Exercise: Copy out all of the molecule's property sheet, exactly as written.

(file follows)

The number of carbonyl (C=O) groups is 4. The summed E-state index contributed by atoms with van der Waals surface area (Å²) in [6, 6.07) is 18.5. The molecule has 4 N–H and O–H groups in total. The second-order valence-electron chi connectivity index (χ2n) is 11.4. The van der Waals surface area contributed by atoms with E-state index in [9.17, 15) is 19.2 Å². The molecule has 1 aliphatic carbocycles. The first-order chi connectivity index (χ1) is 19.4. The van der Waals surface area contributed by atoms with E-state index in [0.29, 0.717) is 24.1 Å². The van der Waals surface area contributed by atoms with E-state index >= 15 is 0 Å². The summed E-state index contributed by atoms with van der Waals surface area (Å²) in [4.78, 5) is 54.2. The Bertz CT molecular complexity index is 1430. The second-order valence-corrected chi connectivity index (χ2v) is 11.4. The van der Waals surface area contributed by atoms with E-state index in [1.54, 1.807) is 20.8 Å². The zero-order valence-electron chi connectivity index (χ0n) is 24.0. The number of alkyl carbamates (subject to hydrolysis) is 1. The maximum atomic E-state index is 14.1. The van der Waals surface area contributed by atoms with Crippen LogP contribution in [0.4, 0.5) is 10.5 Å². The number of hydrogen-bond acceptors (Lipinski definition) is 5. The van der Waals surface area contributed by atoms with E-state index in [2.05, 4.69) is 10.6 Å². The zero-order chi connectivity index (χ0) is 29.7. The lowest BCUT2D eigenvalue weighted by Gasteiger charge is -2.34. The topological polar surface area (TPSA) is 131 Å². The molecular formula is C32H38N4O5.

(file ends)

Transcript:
The number of carbonyl (C=O) groups is 4. The summed E-state index contributed by atoms with van der Waals surface area (Å²) in [6, 6.07) is 18.5. The molecule has 4 N–H and O–H groups in total. The second-order valence-electron chi connectivity index (χ2n) is 11.4. The van der Waals surface area contributed by atoms with E-state index in [9.17, 15) is 19.2 Å². The molecule has 1 aliphatic carbocycles. The first-order chi connectivity index (χ1) is 19.4. The van der Waals surface area contributed by atoms with E-state index in [0.29, 0.717) is 24.1 Å². The van der Waals surface area contributed by atoms with E-state index >= 15 is 0 Å². The summed E-state index contributed by atoms with van der Waals surface area (Å²) in [4.78, 5) is 54.2. The Bertz CT molecular complexity index is 1430. The second-order valence-corrected chi connectivity index (χ2v) is 11.4. The van der Waals surface area contributed by atoms with E-state index in [1.54, 1.807) is 20.8 Å². The zero-order valence-electron chi connectivity index (χ0n) is 24.0. The number of alkyl carbamates (subject to hydrolysis) is 1. The maximum atomic E-state index is 14.1. The van der Waals surface area contributed by atoms with Crippen LogP contribution in [0.4, 0.5) is 10.5 Å². The number of hydrogen-bond acceptors (Lipinski definition) is 5. The van der Waals surface area contributed by atoms with E-state index in [2.05, 4.69) is 10.6 Å². The zero-order chi connectivity index (χ0) is 29.7. The lowest BCUT2D eigenvalue weighted by Gasteiger charge is -2.34. The topological polar surface area (TPSA) is 131 Å². The molecular formula is C32H38N4O5.